WE SHOULD be thankful for moths, because they carry out vital work on the night shift.

We are all aware that bees are important pollinators of plants and food crops. We see busy bees during daylight hours, and so appreciate their hard work, but moths are more efficient pollinators at night.

Researchers from the University of Sussex have found that, while day-flying insects have more time available to transfer pollen, moths make an important contribution during the hours of darkness.

Studying 10 sites in the South East of England throughout July 2021, the researchers found that 83% of insect visits to bramble flowers were made during the day. The moths made fewer visits to the flowers during the shorter summer nights, notching up only 15% of the total, but pollinated the flowers more quickly.

The researchers used camera traps to monitor the numbers of insects visiting bramble flowers, and worked out how quickly pollen was deposited at different times of day by preventing insects from visiting some flowers but not others.

Fiona Mathews, professor of environmental biology at the university and co-author of this research, revealed: “Bees are undoubtedly important, but our work has shown that moths pollinate flowers at a faster rate than day-flying insects.

“Sadly, many moths are in serious decline in Britain, affecting not just pollination but also food supplies for many other species ranging from bats to birds.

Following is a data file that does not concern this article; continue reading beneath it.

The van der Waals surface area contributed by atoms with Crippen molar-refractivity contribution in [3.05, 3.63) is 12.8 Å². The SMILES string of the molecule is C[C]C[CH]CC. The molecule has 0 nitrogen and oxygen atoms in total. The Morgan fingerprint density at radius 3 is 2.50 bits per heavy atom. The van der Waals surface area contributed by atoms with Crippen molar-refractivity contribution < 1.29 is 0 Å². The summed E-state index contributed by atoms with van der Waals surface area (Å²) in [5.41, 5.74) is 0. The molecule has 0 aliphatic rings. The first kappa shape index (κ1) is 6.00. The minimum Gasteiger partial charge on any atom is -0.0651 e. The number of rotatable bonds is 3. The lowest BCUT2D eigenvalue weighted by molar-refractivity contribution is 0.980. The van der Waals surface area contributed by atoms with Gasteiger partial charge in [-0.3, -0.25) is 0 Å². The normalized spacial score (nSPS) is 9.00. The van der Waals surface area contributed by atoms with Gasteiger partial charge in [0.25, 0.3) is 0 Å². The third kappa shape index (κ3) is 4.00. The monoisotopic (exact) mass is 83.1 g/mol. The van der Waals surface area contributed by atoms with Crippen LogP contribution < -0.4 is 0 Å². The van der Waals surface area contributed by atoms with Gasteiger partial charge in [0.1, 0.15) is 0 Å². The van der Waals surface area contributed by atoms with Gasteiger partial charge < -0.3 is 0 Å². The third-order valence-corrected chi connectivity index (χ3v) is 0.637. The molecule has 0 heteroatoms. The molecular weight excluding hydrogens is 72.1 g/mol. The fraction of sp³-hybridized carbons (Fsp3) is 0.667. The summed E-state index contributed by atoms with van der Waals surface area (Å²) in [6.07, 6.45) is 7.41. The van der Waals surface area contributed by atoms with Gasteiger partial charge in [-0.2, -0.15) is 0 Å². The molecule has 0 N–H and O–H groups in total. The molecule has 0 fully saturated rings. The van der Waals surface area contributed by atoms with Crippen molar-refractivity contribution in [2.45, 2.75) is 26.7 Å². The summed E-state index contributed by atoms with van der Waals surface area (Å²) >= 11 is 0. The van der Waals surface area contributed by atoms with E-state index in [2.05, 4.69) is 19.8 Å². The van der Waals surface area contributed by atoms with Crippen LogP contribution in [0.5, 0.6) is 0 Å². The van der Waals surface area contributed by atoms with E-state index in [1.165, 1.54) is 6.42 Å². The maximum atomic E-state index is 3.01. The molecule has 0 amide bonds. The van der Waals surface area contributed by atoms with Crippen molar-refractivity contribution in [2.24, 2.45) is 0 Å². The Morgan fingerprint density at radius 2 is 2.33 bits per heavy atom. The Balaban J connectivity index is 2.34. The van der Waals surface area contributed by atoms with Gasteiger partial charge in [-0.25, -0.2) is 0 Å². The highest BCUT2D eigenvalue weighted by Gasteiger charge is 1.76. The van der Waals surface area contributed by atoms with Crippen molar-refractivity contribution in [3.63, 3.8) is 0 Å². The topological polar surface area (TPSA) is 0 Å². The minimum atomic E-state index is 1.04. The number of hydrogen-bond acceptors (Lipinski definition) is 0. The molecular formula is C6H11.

“Our work shows that simple steps, such as allowing patches of bramble to flower, can provide important food sources for moths, and we will be rewarded with a crop of blackberries.”

Dr Max Anderson, South West landscape officer for the charity Butterfly Conservation, was a PhD student working alongside Prof Mathews on the paper. “Moths are important pollinators, and they are greatly under-appreciated and under-studied,” he said.

“The majority of pollination research tends to focus on day-flying insects, with little understanding of what happens at night.

“We know now that moths are also important pollinators, and we need to support them by encouraging some bramble and other flowering scrub plants to grow in our parks, gardens, road verges and hedgerows.”

Pollinating insects are a vital part of the natural world. They enable plants to fruit, set seed and breed. This in 
turn provides food and habitat for a range of other creatures.

“The health of our natural ecosystems is fundamentally linked to the health of our bees and other pollinators. However, due largely to climate change and intensive agriculture, there is widespread decline in wild populations.”

We are well aware of the need to protect day-flying pollinators, and this research shows that our night-flying pollinators also need to be protected, to allow natural ecosystems to flourish.

The researchers are asking the public to do their bit to protect moths by planting wild flowers, growing patches of scrub and rough grass, and turning off lights at night.

We need the moths, so they can carry out their important work on the night shift.